After partition of India in 1947, the Ramna area continued to occupy an important place in the history of Dhaka city. A new road from Shahbagh to the Eden Building was constructed and the eastern side of the road was developed as the Ramna Park. The zoo with a few animals and different kinds of birds were still there to the northeastern side of the present Supreme Court building. The zoo was later shifted to its present location at Mirpur.

In 1969, a civic reception was organised at the Ramna Racecourse in honour of sheikh mujibur rahman on his release from jail and he was accorded the title Bangabandhu in the reception. awami league arranged a huge public meeting at Ramna Racecourse ground on 3 January 1971 and all the elected members of the National Assembly, in which the party owned majority, publicly took oath of not betraying the cause of the Bangali people under any circumstances.

It was again the Ramna Racecourse ground, where, at a mammoth gathering on 7 March 1971, Bangabandhu delivered his historic speech (seventh march address) and virtually declared independence by saying that "the struggle this time is the struggle for freedom; the struggle this time is the struggle for independence." After nine months of the heroic war of liberation, the Bangali nation achieved victory and the Pakistani occupation army surrendered formally at the Ramna (Suhrawardy Uddyan) on 16 December 1971, which is now observed as the Victory Day. The mammoth public meeting jointly addressed by the Indian Prime Minister Indira Gandhi and Bangabandhu Sheikh Mujibur Rahman on 17 March 1972 was another important event that took place at Suhrawardy Uddyan. By that time, the Ramna Racecourse became an important place of public and political gathering. The huge ground, however, was converted after 1975 into a park with greens and walkways. At present, there is an entertainment zone for the children at one part of the park, attractions in which include marry-go-round, rides, play courts and food and souvenir corners.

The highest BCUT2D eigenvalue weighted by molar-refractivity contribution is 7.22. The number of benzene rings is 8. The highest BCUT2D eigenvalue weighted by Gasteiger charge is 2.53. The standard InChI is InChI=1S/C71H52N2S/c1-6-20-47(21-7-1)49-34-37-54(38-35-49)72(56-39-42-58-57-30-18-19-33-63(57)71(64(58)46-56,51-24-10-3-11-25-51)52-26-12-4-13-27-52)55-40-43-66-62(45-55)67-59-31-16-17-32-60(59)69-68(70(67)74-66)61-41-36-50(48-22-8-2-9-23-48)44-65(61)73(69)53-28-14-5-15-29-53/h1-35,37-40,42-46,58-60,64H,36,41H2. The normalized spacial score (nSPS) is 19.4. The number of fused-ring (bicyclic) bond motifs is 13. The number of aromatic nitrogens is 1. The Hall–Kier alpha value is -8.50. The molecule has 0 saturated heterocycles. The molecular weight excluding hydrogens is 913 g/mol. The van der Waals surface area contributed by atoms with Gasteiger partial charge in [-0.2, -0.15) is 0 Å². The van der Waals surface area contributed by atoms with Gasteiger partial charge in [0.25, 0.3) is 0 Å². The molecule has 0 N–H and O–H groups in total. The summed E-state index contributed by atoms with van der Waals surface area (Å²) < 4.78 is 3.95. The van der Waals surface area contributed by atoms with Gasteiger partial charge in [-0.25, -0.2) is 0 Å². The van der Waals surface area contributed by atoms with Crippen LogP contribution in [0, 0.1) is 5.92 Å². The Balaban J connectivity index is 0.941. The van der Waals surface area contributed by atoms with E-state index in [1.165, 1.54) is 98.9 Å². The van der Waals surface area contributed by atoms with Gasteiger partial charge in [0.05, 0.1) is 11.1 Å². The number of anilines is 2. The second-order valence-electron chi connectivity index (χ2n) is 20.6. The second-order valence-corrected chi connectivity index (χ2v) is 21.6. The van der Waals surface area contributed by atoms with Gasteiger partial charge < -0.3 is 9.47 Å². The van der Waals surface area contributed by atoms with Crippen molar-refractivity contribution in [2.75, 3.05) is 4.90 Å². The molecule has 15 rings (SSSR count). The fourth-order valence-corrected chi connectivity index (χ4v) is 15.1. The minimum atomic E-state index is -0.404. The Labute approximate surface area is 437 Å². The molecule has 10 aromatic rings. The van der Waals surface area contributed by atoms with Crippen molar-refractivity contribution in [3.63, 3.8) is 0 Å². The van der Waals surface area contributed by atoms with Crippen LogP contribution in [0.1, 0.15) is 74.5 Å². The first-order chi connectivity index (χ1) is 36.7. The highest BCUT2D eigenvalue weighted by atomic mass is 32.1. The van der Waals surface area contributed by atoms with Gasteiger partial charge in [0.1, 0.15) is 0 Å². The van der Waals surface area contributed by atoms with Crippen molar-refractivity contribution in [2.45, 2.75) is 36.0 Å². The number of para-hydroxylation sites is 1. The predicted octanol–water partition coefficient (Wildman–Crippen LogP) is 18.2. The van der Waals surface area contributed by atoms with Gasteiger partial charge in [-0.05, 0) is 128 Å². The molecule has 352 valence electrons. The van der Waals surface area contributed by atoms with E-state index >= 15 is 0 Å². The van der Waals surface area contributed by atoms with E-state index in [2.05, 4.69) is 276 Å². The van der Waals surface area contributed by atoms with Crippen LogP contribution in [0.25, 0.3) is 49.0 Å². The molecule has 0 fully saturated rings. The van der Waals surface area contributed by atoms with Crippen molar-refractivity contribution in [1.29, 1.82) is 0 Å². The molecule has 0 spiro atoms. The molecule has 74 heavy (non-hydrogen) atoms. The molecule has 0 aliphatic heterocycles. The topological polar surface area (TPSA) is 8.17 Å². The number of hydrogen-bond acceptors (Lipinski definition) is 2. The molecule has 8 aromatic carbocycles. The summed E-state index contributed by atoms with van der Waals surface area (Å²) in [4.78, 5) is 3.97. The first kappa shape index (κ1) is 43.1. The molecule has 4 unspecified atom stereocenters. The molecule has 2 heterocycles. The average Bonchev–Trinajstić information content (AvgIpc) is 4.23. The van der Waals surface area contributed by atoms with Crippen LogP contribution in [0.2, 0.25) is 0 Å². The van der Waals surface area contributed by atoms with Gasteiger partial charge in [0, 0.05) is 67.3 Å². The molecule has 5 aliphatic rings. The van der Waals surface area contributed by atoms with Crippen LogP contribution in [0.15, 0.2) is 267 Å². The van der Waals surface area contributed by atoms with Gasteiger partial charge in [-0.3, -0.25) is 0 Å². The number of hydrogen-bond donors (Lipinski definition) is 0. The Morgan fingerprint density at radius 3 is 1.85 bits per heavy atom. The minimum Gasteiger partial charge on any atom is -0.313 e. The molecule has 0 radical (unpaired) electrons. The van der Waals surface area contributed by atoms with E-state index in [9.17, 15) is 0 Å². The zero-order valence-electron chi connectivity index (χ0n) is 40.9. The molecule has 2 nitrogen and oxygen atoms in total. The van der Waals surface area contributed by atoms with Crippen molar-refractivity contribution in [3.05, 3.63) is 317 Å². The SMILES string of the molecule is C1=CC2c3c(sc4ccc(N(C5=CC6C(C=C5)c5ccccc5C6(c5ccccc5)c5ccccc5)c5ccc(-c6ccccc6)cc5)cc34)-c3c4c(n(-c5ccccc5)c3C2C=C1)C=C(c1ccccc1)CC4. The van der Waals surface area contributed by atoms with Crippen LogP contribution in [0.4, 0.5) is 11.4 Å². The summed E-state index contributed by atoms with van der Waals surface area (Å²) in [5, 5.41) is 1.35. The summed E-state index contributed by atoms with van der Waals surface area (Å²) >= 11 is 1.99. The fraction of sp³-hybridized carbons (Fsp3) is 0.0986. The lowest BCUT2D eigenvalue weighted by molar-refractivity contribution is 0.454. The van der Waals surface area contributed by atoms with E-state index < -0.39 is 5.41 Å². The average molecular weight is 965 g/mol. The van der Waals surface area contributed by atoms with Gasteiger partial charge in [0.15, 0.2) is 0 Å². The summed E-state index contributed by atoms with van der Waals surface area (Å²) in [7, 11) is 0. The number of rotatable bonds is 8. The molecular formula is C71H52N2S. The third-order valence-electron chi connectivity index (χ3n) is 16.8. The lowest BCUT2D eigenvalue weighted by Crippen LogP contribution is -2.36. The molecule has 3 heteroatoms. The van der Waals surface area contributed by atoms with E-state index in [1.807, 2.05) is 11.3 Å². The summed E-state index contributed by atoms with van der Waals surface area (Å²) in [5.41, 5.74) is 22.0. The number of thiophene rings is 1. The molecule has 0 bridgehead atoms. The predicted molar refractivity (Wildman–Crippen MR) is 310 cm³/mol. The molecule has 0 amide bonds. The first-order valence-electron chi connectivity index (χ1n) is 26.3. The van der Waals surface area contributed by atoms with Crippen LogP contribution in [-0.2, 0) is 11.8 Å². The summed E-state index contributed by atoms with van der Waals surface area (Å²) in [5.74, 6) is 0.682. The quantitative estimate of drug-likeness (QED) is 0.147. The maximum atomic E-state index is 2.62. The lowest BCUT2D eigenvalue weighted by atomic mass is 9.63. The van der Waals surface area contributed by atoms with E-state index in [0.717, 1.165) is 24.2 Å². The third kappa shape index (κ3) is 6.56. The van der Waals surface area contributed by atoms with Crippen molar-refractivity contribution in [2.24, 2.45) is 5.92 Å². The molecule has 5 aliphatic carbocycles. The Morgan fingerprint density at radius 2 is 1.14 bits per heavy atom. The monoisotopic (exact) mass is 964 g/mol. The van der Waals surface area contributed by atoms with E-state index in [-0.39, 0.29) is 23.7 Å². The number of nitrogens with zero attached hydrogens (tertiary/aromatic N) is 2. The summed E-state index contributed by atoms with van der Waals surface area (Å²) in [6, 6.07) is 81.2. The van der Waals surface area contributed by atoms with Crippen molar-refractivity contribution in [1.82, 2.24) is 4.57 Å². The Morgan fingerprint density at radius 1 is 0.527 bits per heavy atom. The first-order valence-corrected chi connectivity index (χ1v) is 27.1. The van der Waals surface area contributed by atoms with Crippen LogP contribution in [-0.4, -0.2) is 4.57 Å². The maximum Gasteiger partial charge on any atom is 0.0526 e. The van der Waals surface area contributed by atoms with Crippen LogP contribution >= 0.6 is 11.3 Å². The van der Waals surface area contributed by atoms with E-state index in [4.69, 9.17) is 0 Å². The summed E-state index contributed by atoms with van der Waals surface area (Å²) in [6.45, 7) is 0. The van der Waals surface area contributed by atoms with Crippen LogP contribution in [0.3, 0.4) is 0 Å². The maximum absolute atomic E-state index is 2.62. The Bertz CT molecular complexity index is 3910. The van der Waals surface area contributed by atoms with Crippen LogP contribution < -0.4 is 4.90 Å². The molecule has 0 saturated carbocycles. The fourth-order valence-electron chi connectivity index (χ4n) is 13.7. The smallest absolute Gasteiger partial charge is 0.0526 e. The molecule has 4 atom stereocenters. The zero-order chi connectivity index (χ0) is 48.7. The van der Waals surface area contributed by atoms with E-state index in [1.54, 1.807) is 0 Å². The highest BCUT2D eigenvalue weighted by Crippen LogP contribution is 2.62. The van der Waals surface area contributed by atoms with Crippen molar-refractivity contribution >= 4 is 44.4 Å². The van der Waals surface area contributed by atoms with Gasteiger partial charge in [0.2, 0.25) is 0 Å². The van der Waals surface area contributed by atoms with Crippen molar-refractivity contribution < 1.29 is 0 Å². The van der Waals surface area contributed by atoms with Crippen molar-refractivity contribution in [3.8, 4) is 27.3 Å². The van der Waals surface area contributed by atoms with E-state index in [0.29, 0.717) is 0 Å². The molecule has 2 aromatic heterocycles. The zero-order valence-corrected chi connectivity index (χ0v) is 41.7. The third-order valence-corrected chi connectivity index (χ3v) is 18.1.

With an idea to commemorate the important events that took place at Suhrwardy Uddyan and the role of the historic ground in the movements of the nation for independence, the government of Bangladesh set up an Eternal Flame at the ground in 1996. Simultaneously, the government started construction of the National Independence Tower almost adjacent to it, at the location where the Pakistan Army signed the surrender document. [Syed Sadiqur Rahman]